Attached Images Attached Images

  8. #23
    Join Date
    Oct 2007
    Location
    Cache Valley, Utah
    Posts
    1,485
    Quote Originally Posted by Luciano Burtini View Post
    Leave the top on, remove the fence, back up to the saw with the tailgate down. Two guys flip the saw over onto the table and into the back of the truck. Very easy, done it several times with no problems. The added advantage to travelling with the saw upside down is that it is now stable - all of the weight is near the top of the saw. Good idea to have a sheet of plywood in the box of the truck to provide some protection to the table.

    Should have taken a picture I suppose

    [[Looks like I just repeated some of Mikes suggestions above.]]
    One more vote for this method. A HD shaper can also be moved the same way. I would remove the extension wings and rip fence rails, and would consider removing the motor (only requires removing one pin on a Unisaw). When this is done one person can flip it upside down onto the table. A blanket on the truck bed helps. I just moved a shaper this way.

  9. #24
    Join Date
    May 2008
    Location
    MA
    Posts
    1,696

    Lift it and back under it?

    Another thought, depending on whats available, is to move it under a beam/tree and lift it in the air with a come-along, then back the truck under it.

    Choose your tree/beam/other structure wisely, but this has worked for me on occassion. (since I own comealongs, but not a fork/engine/other lift.

  10. #25
    Join Date
    Jul 2009
    Location
    Houston, TX
    Posts
    105
    Last year I moved a Unisaw and was able to rent a drop bed trailer from Lowes for $60. The entire bed of the trailer lowers all the way to the ground using a battery powered hydraulic set-up. It worked like a charm...I was able to just roll the saw (on it's mobile base) on and off with little effort.

  11. #26
    Enclosed cargo trailer with ramp door. If on mobile base just roll it up the ramp and tie it with straps inside. If no mobile base, use furniture mover's dolly ($14 @ Harbor Freight). Tilt saw and slide dolly underneath. Roll into trailer. If trailer has e-tracks or similar tie downs you can strap saw with it still on dolly to make it easy to unload.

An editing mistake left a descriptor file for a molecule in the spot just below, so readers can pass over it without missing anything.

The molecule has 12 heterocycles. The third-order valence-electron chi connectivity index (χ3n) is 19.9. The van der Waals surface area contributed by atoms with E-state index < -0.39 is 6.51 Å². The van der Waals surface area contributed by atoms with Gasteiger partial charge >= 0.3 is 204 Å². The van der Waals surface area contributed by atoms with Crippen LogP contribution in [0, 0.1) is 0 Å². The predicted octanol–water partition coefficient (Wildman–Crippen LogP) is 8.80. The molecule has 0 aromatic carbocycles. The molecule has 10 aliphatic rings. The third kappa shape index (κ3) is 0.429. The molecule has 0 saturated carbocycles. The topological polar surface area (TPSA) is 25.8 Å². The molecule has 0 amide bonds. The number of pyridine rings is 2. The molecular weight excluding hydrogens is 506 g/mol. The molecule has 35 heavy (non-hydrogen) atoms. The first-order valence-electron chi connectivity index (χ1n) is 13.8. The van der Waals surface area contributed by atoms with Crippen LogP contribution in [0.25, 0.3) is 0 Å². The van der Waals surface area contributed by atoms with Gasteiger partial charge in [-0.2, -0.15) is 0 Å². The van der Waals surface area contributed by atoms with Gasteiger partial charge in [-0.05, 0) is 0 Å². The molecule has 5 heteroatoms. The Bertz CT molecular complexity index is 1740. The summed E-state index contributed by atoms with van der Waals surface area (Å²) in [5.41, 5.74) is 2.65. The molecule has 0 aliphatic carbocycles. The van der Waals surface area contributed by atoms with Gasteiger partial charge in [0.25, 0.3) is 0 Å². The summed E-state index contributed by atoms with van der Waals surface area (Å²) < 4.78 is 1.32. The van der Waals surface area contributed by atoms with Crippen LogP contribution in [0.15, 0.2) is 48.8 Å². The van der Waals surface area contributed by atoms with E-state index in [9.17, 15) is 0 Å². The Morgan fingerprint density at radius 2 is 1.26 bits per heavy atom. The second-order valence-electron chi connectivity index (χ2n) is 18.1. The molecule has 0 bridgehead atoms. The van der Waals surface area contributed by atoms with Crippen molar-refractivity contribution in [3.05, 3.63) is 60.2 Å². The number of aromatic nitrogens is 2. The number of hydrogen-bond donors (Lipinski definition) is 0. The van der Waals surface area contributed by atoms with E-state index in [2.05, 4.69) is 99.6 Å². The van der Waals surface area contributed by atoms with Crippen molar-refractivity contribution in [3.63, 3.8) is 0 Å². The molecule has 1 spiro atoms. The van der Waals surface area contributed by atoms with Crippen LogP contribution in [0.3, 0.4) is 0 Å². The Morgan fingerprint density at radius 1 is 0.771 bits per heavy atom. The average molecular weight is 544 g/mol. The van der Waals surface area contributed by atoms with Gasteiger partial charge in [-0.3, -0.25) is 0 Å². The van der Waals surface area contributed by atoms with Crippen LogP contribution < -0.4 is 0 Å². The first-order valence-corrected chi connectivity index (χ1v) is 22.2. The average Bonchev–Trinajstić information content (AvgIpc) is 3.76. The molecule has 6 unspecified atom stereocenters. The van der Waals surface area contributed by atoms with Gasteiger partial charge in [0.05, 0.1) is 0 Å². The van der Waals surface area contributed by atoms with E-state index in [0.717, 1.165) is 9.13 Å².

On unload it is a good idea to have an assistant as the saw is hard to control by yourself rolling down the ramp. I use a rope with my wife belaying it. Worked very easy.

    Did the same thing with a floor stand drill press.

  12. #27
    Join Date
    Mar 2009
    Location
    Aurora, Colorado (Saddle Rock)
    Posts
    514
    I moved a few years ago and I had to move it all myself. The heavy stuff included a 700lb ICS SawStop, a 1,000 lb Jointer, and a 350 lb shaper.

    Since a truck with a lift-gate is expensive, I suggest renting an engine hoist. A rental place should have one of the tow-behind models for you. You can rent them for $40 bucks a day in my area (Denver). They have a higher capacity than the HF models, a much larger reach, and they are easier to move around.

    If they only have the smaller one, it will work for you. I just onloaded a 1,100 lb granite inspection plate, a few weeks ago, using one. How is that for an assembly table!

  13. #28
    Join Date
    Jan 2010
    Location
    Tampa Bay, FL
    Posts
    1,934
    Quote Originally Posted by Philip Rodriquez View Post
    (snip)... a 1,000 lb Jointer...
    1,000 lb jointer!!!!!!!!!!!

    What size cut does that behemoth take???

    I like the idea of the engine hoist personally. I installed a HF hoist on the ceiling of my shop. It helped immensely with placing my jointer/planer, band saw and table saw on their bases. Pretty cheap too, but they won't help you with your initial loading.

    Lowes doesn't rent trucks by me anymore. Just HD. That cost them a bunch of business recently.

    Who rents engine hoists?
    Last edited by Alan Lightstone; 10-05-2010 at 8:15 PM.

  14. #29
    Join Date
    Jan 2010
    Location
    LA & SC neither one is Cali
    Posts
    9,447
    Quote Originally Posted by Alan Lightstone View Post
    1,000 lb jointer!!!!!!!!!!!

    What size cut does that behemoth take???

    Probably 12", for reference the "new" Oliver 12" weighs around 1,500 pounds and the 16" is in the ton weight class. 12" jointers with a modern amount of steel (not all cast) are usually in the 850-1100 pound range.

    For engine hoist rental most equipment rental places carry them. BUT if you compare the rental costs one of the cheap HF hoists may be worth it over the long haul.
    Of all the laws Brandolini's may be the most universally true.

    Deep thought for the day:

    Your bandsaw weighs more when you leave the spring compressed instead of relieving the tension.

  15. #30
    Join Date
    Mar 2009
    Location
    Aurora, Colorado (Saddle Rock)
    Posts
    514
    It is an older 10" Griz, with a SC. The entire thing is cast iron with an 84" bed.